Sunlight has hard-fought win over Estijaab
Caryl Williamson 1 day agoMagic Millions winner Sunlight has continued to show her class with a hard-fought win over Estijaab in the Group Two Silver Slipper at Rosehill.
Named after the man who built Moonee Valley racecourse, this Group 1 2040m Thoroughbred race is held on a Saturday in late October. It’s worth over $3 million in prize money, placing it at number four in all our races, and is often called the Weight For Age Championship of Australia.
Our friends from across The Tasman are also keen participants; indeed in 1954, their Rising Fast won this race, plus the Caulfield and the Melbourne Cup. That’s just showing off!
A final Cox Plate field of just 14, plus four emergencies, has to be whittled down from an amazing two hundred or so nominations. This is why many recognise this as the strongest group of horses, taking part in the strongest all-round race you’ll find on our racing calendar. With this recognition as the premier WFA event, each horse takes part on an equal opportunity basis on the tight turns of Moonee Valley, where a poor start and a back position can quickly spell disaster, even if they are racing over 2km and more.
Which brings us to trying to predict Cox Plate results, or even set odds, and offer tips. It follows the Caulfield Stakes, and this and every other lead up event has its own relevance, and some even provide an automatic entry for the victors. As a punter, keen or casual, you appreciate the information to allow you to make your choices. This is a race where past form, especially one against another, is often hugely relevant to the race itself. Good luck as you make those key decisions!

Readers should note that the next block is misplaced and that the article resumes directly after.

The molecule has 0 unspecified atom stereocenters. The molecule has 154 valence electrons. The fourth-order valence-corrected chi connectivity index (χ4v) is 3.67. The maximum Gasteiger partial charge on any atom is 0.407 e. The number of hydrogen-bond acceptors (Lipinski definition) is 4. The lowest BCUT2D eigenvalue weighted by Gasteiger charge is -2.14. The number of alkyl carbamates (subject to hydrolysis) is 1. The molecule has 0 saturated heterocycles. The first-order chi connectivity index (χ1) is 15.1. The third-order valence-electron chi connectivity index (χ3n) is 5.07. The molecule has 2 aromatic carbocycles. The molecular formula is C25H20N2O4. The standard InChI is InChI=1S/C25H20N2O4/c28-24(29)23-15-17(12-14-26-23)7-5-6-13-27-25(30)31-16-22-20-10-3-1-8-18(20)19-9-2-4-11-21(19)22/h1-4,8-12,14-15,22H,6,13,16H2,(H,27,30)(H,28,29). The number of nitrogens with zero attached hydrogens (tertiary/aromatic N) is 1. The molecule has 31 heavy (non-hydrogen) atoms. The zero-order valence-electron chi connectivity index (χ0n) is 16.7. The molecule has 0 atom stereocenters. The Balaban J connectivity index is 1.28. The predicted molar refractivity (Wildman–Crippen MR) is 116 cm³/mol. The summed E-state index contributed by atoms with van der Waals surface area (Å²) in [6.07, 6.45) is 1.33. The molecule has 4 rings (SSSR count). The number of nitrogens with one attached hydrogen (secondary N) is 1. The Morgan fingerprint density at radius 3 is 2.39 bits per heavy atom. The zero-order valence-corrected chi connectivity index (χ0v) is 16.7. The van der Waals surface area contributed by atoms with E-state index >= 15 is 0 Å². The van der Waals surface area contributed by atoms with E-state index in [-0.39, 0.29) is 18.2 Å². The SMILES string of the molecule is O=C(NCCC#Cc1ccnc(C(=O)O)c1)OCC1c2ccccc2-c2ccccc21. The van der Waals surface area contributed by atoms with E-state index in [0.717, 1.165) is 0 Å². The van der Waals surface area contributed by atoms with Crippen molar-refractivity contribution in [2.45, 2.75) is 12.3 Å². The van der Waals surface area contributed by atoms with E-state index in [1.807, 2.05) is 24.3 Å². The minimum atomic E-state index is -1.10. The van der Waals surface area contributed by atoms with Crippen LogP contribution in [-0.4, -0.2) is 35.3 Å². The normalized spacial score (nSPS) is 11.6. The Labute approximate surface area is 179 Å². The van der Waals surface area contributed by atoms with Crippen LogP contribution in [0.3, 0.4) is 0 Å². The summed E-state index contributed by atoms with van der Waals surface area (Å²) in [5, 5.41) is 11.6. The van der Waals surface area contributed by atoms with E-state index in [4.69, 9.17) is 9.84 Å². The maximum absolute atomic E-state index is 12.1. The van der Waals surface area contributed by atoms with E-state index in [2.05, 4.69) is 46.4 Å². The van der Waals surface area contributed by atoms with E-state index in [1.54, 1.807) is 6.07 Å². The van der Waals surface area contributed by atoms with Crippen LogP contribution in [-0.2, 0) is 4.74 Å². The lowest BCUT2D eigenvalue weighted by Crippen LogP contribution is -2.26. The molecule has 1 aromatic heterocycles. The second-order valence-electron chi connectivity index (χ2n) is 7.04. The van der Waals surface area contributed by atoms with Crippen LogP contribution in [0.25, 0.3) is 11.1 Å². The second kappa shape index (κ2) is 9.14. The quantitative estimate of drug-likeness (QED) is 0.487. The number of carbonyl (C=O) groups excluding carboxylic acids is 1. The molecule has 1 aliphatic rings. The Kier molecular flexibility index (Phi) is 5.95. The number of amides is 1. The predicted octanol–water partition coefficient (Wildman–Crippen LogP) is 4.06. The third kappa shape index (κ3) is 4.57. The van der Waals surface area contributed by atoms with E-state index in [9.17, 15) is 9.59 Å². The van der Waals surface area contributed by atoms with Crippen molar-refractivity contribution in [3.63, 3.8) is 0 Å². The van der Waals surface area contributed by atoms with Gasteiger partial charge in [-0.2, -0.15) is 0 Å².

Cox Plate News
Ace High continues Group One path
Caryl Williamson 5 days agoDual Group One winner Ace High will continue his build-up to further Classic glory when he runs in the Hobartville Stakes.
Winx on show at Randwick after all
AAP 16 days agoShe won't be racing in the Apollo Stakes but champion Winx will make a special appearance at Randwick to gallop with stablemates.
CF Orr Stakes launches Festival of Racing
Mathew Toogood 18 days agoThe six-week Festival of Racing in Victoria begins with the Group One CF Orr Stakes meeting at Caulfield.
The Caulfield Cup field is as classy as you would expect, given that it’s one of the world’s richest handicaps with over $3m in prize money, and is a truly prestigious Australian racing occasion. Raced each October over 2400 metres, featuring horses of three years and more, and held on the course it is named after, it’s a fitting centrepiece for the final day of the hugely popular Caulfield Cup Carnival.
As it is one of the earlier races in Melbourne’s Spring Carnival, the Caulfield Cup results also feed into the thinking for later races, such as the Cox Plate and Melbourne Cup itself; in fact, the winner of this race gains automatic entry to the latter. Many Melbourne Cup nominees will also take part in this race.
This leads both punters and bookmakers to give it their full attention; incidentally, this can lead to a range of exciting Caulfield Cup odds and bets, to encourage you to be part of it. Experts analysing form, or providing Caulfield Cup tips, will also use the race to gain an understanding of how any horse might perform in the upcoming Cox Plate and Melbourne Cup.
The Caulfield Cup is restricted to 18 runners plus four emergencies, whittled down by ballot from a much larger initial entry of both home and overseas horses. As a handicap, each horse is allocated a weight to bear, determined by recent victories and accrued prize money. The aim? A level playing field and lesser-performed horses being provided with a genuine chance to shine.
As you assess the runners, and their chances, you’ll appreciate that the Caulfield Cup results can be a thrilling entry into the unknown, even if you keenly follow form. How about a role for gut feeling too?